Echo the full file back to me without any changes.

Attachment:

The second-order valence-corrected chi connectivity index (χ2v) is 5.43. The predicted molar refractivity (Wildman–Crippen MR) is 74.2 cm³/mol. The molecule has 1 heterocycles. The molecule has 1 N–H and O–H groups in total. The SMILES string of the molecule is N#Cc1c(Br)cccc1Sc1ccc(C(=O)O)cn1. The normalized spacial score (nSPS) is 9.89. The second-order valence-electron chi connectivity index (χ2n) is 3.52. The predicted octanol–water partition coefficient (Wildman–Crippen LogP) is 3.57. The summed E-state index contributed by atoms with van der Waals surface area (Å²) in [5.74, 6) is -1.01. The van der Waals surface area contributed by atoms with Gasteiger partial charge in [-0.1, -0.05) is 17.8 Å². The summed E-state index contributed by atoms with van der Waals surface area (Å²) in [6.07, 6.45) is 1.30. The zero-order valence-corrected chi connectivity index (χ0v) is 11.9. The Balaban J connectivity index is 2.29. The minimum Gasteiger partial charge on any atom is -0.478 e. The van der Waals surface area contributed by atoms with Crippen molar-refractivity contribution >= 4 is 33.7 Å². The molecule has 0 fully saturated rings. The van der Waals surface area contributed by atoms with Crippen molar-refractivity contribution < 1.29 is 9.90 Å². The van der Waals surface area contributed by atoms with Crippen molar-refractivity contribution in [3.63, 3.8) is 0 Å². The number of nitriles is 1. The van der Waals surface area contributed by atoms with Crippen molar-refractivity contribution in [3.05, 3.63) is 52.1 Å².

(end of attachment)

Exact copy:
The second-order valence-corrected chi connectivity index (χ2v) is 5.43. The predicted molar refractivity (Wildman–Crippen MR) is 74.2 cm³/mol. The molecule has 1 heterocycles. The molecule has 1 N–H and O–H groups in total. The SMILES string of the molecule is N#Cc1c(Br)cccc1Sc1ccc(C(=O)O)cn1. The normalized spacial score (nSPS) is 9.89. The second-order valence-electron chi connectivity index (χ2n) is 3.52. The predicted octanol–water partition coefficient (Wildman–Crippen LogP) is 3.57. The summed E-state index contributed by atoms with van der Waals surface area (Å²) in [5.74, 6) is -1.01. The van der Waals surface area contributed by atoms with Gasteiger partial charge in [-0.1, -0.05) is 17.8 Å². The summed E-state index contributed by atoms with van der Waals surface area (Å²) in [6.07, 6.45) is 1.30. The zero-order valence-corrected chi connectivity index (χ0v) is 11.9. The Balaban J connectivity index is 2.29. The minimum Gasteiger partial charge on any atom is -0.478 e. The van der Waals surface area contributed by atoms with Crippen molar-refractivity contribution >= 4 is 33.7 Å². The molecule has 0 fully saturated rings. The van der Waals surface area contributed by atoms with Crippen molar-refractivity contribution < 1.29 is 9.90 Å². The van der Waals surface area contributed by atoms with Crippen molar-refractivity contribution in [3.63, 3.8) is 0 Å². The number of nitriles is 1. The van der Waals surface area contributed by atoms with Crippen molar-refractivity contribution in [3.05, 3.63) is 52.1 Å².